PaaS Simplified: an application architecture that responds to load

handoff

In addition to attending the great sessions at the OpenStack Design Conference, our Dell team realized that we’ve been making Platform as a Service (PaaS) much more complex.  Stripping away the detritus is important because it looks like “What is a PaaS” is changing on a daily basis so boiling it down to the must fundamental is essential.

At its core, a PaaS is an application that changes its architecture based on the load.   That’s it no further definition is required.

I’ve been playing with this definition since April and am finding that it’s a much more productive definition of PaaS than any that I’ve used so far.  The reason is that it’s

  1. application focused,
  2. not language or services bound and
  3. captures the business use cases

Of course, I’m going to have to provide more backup in future posts.  I want to invite discussion about this perspective on PaaS.  I’m especially interesting in seeing how recent offerings from VMware (OpenPaaS/CloudFoundry) or Amazon (Elastic Beanstalk) measure against this concept.

McCrory lays out VMware vision

Props are due to Dave McCrory for his fine investigative work reading the VMware cloudy tea leaves.  Over the weekend, he posted a series of articles about VMware’s Open PaaS and VMforce offerings.  This is a significant write-up based on information gleaned from their public code check-ins that he validated with them after the fact.

I have not had time to digest it yet – check back later for actual commentary.

Alert the villagers, it’s Frankencloud!

I’m growing more and more concerned about the preponderance of Frankencloud offerings that I see being foisted into the market place (no, my employer, Dell, is not guiltless).  Frankenclouds are “cloud solutions” that are created by using duct tape, twine, wishful marketing brochures, and at least 4 marginally cloud enabled products.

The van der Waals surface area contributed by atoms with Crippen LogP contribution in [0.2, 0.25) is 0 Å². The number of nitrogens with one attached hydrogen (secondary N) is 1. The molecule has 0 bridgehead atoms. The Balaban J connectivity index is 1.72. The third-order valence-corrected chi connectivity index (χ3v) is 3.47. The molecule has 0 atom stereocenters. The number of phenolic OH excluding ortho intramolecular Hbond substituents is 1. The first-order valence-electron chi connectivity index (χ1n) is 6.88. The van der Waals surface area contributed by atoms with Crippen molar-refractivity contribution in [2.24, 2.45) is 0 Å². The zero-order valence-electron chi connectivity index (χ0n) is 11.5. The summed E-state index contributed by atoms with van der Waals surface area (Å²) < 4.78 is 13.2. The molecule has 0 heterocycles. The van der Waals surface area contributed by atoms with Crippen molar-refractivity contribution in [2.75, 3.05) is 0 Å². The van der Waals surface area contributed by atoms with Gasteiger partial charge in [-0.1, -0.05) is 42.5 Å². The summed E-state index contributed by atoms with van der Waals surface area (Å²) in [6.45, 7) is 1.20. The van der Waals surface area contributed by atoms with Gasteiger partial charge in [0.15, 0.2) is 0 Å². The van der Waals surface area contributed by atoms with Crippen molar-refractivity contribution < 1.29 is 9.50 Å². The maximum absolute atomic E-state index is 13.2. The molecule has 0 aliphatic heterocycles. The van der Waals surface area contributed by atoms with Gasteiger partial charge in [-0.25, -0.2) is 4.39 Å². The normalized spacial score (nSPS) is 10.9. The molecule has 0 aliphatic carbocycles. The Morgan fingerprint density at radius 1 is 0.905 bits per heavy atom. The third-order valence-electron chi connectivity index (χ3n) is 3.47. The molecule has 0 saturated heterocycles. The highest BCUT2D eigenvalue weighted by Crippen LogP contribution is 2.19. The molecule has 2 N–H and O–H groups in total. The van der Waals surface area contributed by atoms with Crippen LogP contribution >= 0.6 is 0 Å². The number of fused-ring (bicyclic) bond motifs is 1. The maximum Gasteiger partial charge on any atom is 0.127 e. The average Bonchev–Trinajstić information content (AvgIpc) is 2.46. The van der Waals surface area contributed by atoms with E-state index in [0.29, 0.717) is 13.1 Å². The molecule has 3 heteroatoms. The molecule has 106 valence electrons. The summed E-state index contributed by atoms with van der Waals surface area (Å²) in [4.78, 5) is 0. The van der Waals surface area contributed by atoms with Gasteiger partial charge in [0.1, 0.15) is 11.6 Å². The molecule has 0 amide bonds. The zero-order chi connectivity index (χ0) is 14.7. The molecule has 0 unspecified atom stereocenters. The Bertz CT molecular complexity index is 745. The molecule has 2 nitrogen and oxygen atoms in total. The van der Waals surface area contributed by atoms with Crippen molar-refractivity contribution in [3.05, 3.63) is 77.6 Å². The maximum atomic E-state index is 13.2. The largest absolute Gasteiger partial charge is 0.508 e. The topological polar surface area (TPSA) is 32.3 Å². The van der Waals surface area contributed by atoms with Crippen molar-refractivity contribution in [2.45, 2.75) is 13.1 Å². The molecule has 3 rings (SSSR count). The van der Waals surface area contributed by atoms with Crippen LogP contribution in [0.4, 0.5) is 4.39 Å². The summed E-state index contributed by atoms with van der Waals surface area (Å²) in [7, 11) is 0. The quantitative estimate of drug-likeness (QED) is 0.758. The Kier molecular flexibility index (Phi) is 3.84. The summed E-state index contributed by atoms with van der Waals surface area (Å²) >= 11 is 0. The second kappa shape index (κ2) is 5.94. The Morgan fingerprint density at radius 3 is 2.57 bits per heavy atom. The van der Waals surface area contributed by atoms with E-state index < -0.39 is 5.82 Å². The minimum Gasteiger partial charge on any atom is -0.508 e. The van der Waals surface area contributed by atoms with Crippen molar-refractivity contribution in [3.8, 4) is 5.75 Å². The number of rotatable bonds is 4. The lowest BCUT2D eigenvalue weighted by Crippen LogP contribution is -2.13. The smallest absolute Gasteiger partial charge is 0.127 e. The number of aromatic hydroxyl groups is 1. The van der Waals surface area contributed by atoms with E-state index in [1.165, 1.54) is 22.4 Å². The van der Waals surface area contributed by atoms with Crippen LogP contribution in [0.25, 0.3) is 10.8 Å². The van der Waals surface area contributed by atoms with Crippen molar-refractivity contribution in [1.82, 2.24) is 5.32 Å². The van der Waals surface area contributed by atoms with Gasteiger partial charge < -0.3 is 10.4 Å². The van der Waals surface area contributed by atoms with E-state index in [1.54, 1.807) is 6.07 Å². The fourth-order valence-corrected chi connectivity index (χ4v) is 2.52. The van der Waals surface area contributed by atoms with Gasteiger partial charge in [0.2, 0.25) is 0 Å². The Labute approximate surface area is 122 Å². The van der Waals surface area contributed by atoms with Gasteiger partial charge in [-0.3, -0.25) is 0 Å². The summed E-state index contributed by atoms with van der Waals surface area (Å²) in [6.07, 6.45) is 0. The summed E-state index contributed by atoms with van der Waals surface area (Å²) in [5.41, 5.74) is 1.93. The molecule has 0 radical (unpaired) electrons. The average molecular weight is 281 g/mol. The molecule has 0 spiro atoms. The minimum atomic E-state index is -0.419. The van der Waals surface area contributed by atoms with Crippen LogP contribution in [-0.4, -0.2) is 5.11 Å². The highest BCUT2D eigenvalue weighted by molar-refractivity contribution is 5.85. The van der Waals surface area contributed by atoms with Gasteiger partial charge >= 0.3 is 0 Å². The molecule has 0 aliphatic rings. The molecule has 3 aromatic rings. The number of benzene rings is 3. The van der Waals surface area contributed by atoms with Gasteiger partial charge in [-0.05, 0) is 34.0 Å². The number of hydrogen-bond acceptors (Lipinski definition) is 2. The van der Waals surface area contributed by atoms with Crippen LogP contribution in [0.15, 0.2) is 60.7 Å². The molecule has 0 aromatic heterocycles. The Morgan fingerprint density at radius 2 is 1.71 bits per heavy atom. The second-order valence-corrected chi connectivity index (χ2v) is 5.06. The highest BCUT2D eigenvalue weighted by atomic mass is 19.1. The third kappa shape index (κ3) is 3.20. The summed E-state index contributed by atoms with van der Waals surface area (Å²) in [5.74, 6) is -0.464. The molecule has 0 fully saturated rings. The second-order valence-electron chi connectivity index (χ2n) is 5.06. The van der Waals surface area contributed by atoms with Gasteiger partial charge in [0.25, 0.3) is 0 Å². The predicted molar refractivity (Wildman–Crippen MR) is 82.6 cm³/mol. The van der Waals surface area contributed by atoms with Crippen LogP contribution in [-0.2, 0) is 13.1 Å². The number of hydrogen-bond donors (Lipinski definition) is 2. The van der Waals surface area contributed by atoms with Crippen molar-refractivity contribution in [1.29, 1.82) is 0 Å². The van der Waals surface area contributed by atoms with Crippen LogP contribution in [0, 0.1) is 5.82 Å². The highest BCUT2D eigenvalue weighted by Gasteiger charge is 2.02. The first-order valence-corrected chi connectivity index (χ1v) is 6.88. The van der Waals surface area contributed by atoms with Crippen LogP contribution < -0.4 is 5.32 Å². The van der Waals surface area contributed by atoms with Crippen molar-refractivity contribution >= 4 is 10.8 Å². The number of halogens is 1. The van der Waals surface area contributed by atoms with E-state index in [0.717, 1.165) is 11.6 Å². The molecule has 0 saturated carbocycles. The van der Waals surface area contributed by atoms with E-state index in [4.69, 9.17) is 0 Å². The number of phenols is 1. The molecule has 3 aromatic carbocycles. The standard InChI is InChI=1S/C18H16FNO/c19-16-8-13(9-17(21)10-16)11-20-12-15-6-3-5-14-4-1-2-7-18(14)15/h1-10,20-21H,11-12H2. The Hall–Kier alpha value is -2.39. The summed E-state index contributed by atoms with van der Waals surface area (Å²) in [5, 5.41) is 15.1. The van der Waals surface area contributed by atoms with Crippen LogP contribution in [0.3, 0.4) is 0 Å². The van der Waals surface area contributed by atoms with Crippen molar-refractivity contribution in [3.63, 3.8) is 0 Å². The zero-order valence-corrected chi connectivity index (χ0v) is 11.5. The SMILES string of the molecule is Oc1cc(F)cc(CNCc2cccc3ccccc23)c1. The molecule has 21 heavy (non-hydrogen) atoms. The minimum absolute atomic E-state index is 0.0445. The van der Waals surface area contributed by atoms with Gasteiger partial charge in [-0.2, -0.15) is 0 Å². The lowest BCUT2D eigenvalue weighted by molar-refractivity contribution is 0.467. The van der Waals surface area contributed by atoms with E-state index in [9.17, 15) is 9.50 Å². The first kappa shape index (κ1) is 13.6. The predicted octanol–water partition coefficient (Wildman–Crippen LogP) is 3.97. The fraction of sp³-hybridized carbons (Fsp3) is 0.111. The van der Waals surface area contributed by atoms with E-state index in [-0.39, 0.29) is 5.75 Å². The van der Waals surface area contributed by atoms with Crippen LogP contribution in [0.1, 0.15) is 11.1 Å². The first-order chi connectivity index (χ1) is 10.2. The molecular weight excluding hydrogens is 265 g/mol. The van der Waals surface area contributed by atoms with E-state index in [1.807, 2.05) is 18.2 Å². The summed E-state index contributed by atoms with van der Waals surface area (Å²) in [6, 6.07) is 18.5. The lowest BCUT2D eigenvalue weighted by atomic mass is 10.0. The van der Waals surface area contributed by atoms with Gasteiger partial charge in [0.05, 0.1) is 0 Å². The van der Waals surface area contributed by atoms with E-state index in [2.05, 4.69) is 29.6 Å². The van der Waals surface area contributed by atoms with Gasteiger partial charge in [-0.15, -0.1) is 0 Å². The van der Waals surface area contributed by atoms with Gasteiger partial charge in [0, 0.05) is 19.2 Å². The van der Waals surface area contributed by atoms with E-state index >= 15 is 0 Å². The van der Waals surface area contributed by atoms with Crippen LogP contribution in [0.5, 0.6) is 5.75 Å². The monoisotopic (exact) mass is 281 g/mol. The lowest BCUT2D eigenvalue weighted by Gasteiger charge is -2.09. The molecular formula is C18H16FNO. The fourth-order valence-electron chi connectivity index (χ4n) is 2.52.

The official Frankencloud recipe goes like this:

  • Take 1 product that includes server virtualization (substitutions to VMware at your own risk)
  • Take 1 product that does storage virtualization (substitutions to SAN at your own risk)
  • Take 1 product that does network virtualization (substitutions to VLANs at your own risk)
  • Take 1 product that does IT orchestration (your guess is as good as any)
  • Take 1 product that does IT monitoring
  • Take 1 product that does Virtualization monitoring
  • Recommended: an unlimited Pizza budget for your IT Ops team

Combine the ingredients at high voltage in a climate conditioned environment.  Stir in a seriously large amounts of consulting services, training, and Red Bull.  At the end of this process, you will have your very own Frankencloud!

Frankenclouds are notoriously difficult to maintain because each part has its own version life cycle.  More critically, they also lack a brain.

Unfortunately, there are few alternatives to the Frankencloud today.  I think that the alternatives will rewrite the rules that Ops uses to create clouds.  Here are the rules that I think help drive a wooden stake through the heart of the Frankencloud (yeah, I mixed monsters):

  • not assume that server virtualization == cloud. 
  • simple, simple and simpler than that